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payments where before they had to sort of tailor this to each region, dollars or pesos or pounds or whatever. now they have one currency for the scam, they can launch it all across the globe with the same payment method. yes, i think this is the new normal. much more malicious malware. before it would freeze your computer. now it enkrimts your files. you pay the money for the key or you don't get your files back. boy, you'd better start backing up those files and have a good backup. if this gets into your system, you're in trouble. >> perfect place to end it, herb, thank you very much. >> you're welcome. that's what kayla's going to talk more about right now. >> that's right, sue, just like the last guest mentioned, it's no question that big coins are becoming more popular in international crime. the new york department of financial services is cracking down on the potential abuse of currencies like big coin. here at the new york stock exchange with more is new york's superintendent of financial services, ben loskey. thanks for being with us. you are actually on cnbc in august when this inquiry began. you said the first step would be
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issuing subpoenas to some of these companies that deal in big coins. what did you find, and what is the next step? >> so what we found is this is a fascinating industry. it's growing incredibly fast. a lot of investment in it from serious investors. and it raises a lot of very unique difficult issues, especially about money laundering. what we're trying to do at the department of financial services is see what we can do to both regulate it, prevent money laundering, protect consumers without squelching it, without throwing the baby out with the bathwater. we decided we're going to hold a series of hearings related to big coin soon. >> ben, it's robert frank. you mentioned that you don't want to squash this, but basically what makes big coin valuable is the fact that it's not regulated. it's not traceable. don't you realize that you will kill this if you try to regulate it, and isn't that your real intent? >> no, fair question. and i think, look, we're going to try and regulate this in a way that doesn't kill it. if the only benefits of bitcoin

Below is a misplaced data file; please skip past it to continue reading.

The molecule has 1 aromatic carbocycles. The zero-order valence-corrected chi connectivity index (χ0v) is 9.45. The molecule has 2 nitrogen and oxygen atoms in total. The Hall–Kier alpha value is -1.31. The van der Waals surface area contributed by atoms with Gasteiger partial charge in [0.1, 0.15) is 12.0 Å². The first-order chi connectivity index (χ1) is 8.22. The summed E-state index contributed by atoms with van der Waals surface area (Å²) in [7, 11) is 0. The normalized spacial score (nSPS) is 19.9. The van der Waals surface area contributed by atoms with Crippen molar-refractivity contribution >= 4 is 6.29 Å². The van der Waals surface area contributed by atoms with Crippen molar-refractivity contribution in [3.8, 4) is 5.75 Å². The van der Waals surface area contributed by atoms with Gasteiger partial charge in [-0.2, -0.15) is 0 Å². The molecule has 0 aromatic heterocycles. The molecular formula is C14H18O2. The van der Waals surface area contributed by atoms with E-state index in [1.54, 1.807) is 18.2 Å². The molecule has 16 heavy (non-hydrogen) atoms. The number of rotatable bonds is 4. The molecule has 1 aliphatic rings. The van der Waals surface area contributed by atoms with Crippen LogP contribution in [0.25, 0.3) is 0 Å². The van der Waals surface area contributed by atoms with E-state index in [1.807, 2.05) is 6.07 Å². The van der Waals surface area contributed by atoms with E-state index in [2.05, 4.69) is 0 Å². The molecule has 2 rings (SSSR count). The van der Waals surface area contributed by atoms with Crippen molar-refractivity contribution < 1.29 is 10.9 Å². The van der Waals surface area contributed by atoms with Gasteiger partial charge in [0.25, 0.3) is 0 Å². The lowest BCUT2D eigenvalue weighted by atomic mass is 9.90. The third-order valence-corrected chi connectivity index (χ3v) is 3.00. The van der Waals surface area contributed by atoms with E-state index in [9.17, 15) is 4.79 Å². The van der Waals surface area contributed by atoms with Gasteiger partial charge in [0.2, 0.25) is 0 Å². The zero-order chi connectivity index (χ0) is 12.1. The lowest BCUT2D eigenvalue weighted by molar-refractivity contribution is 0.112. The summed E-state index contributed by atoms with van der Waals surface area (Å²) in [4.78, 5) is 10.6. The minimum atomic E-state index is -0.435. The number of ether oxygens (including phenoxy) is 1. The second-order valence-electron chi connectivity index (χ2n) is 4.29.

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are the anonymity it provides and the only true use of it is to do things like money laundering or illegal transactions, then i think we'll have to, you know, really think hard about whether it should survive. at the same time, if we regulate it fairly and honestly, i think that ultimately maybe it will thrive because we don't know. it doesn't -- you know, there are good arguments that it doesn't just provide benefits related to money laundering. but it also potentially allows transactions to happen with less cost, more efficiently, without certain frictions. so we have to wait and see. >> one thing that we were talking about during the break was potentially causing some of these companies to have a license. that would be costly. that would create a lot more regulation for these companies. but bitcoin is just one of various industries that you have decided to begin regulating. one of them pension funds. i know that you've recently put out some statements on regulation of the new york pension fund industry. what sort of work are you doing there?